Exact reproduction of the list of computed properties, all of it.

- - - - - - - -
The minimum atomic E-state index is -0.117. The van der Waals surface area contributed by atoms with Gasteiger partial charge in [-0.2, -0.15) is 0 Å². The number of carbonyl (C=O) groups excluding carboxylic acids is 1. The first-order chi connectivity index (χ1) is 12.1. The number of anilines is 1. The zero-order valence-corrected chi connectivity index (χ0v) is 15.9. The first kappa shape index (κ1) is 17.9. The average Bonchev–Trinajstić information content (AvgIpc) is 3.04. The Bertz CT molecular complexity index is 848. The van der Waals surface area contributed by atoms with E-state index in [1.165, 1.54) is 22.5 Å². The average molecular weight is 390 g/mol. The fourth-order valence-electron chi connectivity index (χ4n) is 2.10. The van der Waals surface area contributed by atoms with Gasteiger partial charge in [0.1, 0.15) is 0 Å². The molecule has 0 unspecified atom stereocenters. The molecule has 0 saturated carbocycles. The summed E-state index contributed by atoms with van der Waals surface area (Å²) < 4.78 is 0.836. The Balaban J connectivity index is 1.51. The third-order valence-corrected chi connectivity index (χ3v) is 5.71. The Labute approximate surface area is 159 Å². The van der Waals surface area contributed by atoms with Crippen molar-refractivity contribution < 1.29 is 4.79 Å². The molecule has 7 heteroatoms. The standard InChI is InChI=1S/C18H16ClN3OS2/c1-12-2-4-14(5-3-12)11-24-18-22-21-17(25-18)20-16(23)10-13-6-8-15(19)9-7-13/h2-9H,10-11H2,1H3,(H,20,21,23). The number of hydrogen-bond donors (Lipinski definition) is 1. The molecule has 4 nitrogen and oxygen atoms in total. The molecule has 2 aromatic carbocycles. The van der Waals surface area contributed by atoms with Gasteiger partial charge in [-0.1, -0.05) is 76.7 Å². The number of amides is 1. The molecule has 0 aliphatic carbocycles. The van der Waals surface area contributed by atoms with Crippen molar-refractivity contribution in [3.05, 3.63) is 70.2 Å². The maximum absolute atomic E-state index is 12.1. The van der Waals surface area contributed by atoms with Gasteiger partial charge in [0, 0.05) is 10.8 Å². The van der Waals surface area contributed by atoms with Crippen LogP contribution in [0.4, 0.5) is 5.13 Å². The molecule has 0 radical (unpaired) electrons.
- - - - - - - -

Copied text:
The minimum atomic E-state index is -0.117. The van der Waals surface area contributed by atoms with Gasteiger partial charge in [-0.2, -0.15) is 0 Å². The number of carbonyl (C=O) groups excluding carboxylic acids is 1. The first-order chi connectivity index (χ1) is 12.1. The number of anilines is 1. The zero-order valence-corrected chi connectivity index (χ0v) is 15.9. The first kappa shape index (κ1) is 17.9. The average Bonchev–Trinajstić information content (AvgIpc) is 3.04. The Bertz CT molecular complexity index is 848. The van der Waals surface area contributed by atoms with E-state index in [1.165, 1.54) is 22.5 Å². The average molecular weight is 390 g/mol. The fourth-order valence-electron chi connectivity index (χ4n) is 2.10. The van der Waals surface area contributed by atoms with Gasteiger partial charge in [0.1, 0.15) is 0 Å². The molecule has 0 unspecified atom stereocenters. The molecule has 0 saturated carbocycles. The summed E-state index contributed by atoms with van der Waals surface area (Å²) < 4.78 is 0.836. The Balaban J connectivity index is 1.51. The third-order valence-corrected chi connectivity index (χ3v) is 5.71. The Labute approximate surface area is 159 Å². The van der Waals surface area contributed by atoms with Crippen molar-refractivity contribution < 1.29 is 4.79 Å². The molecule has 7 heteroatoms. The standard InChI is InChI=1S/C18H16ClN3OS2/c1-12-2-4-14(5-3-12)11-24-18-22-21-17(25-18)20-16(23)10-13-6-8-15(19)9-7-13/h2-9H,10-11H2,1H3,(H,20,21,23). The number of hydrogen-bond donors (Lipinski definition) is 1. The molecule has 4 nitrogen and oxygen atoms in total. The molecule has 2 aromatic carbocycles. The van der Waals surface area contributed by atoms with Gasteiger partial charge in [-0.1, -0.05) is 76.7 Å². The number of amides is 1. The molecule has 0 aliphatic carbocycles. The van der Waals surface area contributed by atoms with Crippen molar-refractivity contribution in [3.05, 3.63) is 70.2 Å². The maximum absolute atomic E-state index is 12.1. The van der Waals surface area contributed by atoms with Gasteiger partial charge in [0, 0.05) is 10.8 Å². The van der Waals surface area contributed by atoms with Crippen LogP contribution in [0.4, 0.5) is 5.13 Å². The molecule has 0 radical (unpaired) electrons.